Reese Hamsmith, Trista Hamsmith’s 18-month-old daughter, passed away in the fall of 2020 after ingesting a button battery that came loose from a remote control.
Since then, Trista has started Reese’s Purpose, a foundation that educates parents on safety issues.
She’s been working as an advocate to make sure that no other child dies in the same way.
Her work is starting to pay off.
President Joe Biden recently signed Reese’s Law in the middle of August.
Because of that, the U.S. Consumer Product Safety Commission will soon require companies to put warning labels on button and coin cell batteries that are sold separately.
They will also need to package them in a way that keeps children from opening them.
“I am thankful to get this done and have changes made to protect kids in the future,” Hamsmith stated.
Button batteries are small, round, and very common.
- remote controls
- musical greeting cards
- key fobs
- tea-light candles
…and much more.
A recent study compared the number of emergency room visits by children connected to batteries over the last three decades. The study shows that it has more than doubled over the previous twenty years.
The report, published in Pediatrics, shows the following data:
- 1990 – 2009, About 68,000 children under 18 went to the ER because they swallowed or put batteries in their mouths, noses, or ears. This equates to one emergency room visit due to a battery about every 2.6 hours.
- 2010 – 2019: More than 70,000 children were brought into the ER. This is more than the previous 20 years combined. This equates to one emergency room visit due to a battery about every 1.25 hours.
When button batteries were involved, most of the children were under age 6.
Although ear and nasal insertions occurred, investigators found about 90% of emergency department visits were for ingestions.
Due to a chemical process that happens when button batteries are swallowed, they are much more dangerous than other small objects. Parents are often not aware of this, according to Dr. Mary Beth Howard, a pediatric emergency medicine physician at the Johns Hopkins Children’s Center and an assistant professor of pediatrics at the Johns Hopkins School of Medicine.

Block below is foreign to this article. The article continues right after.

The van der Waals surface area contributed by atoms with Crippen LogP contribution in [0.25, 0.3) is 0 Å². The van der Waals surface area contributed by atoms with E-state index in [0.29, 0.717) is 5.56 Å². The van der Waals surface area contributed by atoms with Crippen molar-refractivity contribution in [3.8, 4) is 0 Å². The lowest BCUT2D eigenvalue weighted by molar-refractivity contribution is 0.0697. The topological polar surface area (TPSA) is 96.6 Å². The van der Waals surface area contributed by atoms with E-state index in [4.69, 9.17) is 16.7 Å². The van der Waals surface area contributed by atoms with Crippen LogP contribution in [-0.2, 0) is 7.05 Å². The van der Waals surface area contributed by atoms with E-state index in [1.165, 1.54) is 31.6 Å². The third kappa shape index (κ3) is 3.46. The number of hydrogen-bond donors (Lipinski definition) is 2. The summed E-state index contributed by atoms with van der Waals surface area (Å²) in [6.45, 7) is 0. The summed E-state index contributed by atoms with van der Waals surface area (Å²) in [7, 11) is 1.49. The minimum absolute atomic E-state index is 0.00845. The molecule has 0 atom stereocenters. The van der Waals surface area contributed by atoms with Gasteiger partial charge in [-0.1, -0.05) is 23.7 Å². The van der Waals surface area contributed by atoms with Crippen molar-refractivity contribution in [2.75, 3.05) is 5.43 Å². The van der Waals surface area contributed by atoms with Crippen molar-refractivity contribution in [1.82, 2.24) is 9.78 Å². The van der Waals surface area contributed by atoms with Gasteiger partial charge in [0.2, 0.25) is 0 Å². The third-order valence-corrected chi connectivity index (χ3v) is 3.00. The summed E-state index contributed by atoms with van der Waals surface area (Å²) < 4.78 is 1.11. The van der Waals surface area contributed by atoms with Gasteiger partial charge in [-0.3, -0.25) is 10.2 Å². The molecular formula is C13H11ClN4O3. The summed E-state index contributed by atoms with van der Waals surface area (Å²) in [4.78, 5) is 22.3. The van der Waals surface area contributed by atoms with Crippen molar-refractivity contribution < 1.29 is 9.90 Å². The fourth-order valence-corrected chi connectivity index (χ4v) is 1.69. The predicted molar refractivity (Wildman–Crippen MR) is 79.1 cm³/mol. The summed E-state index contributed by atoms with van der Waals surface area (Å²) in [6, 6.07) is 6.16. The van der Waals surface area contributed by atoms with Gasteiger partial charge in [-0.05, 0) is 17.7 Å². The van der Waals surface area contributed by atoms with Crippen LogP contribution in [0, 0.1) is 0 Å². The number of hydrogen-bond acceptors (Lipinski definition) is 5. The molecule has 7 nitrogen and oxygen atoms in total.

Howard, who is not a part of the recent study, explained that “Button batteries and lithium batteries are particularly dangerous. When they come in contact with body fluids, a current is generated, and that produces a small amount of sodium hydroxide, which is also known as lye. It’s highly corrosive, and it can burn a hole through tissue. You can imagine that a hole in the esophagus, the stomach, an ear canal, or the nasal septum is a serious injury that can cause illness and even death in some cases.”
Prevention efforts like those outlined in Reese’s Law will help avoid ingestion. If a parent or caregiver suspects a child has ingested a battery, it is critical to seek immediate medical care.
Dr. Kris Jatana, a pediatric otolaryngologist at Nationwide Children’s Hospital in Columbus, Ohio, a study author, said that if you think a child older than one has swallowed a button battery, give them two teaspoons of honey and take them to the nearest emergency room.
Honey can be protective and create a dense physical barrier to the esophageal tissue to slow the rate of injury.
Alexander Shunnarah Trial Attorneys
Button batteries can be extremely dangerous and cause fatal or life-altering injuries if ingested. When products are not used as intended, there can be safety and health risks. But, if you find yourself injured due to a defective product, you may be entitled to compensation. Call our defective product attorneys at 1-800-229-7989 for a free consultation.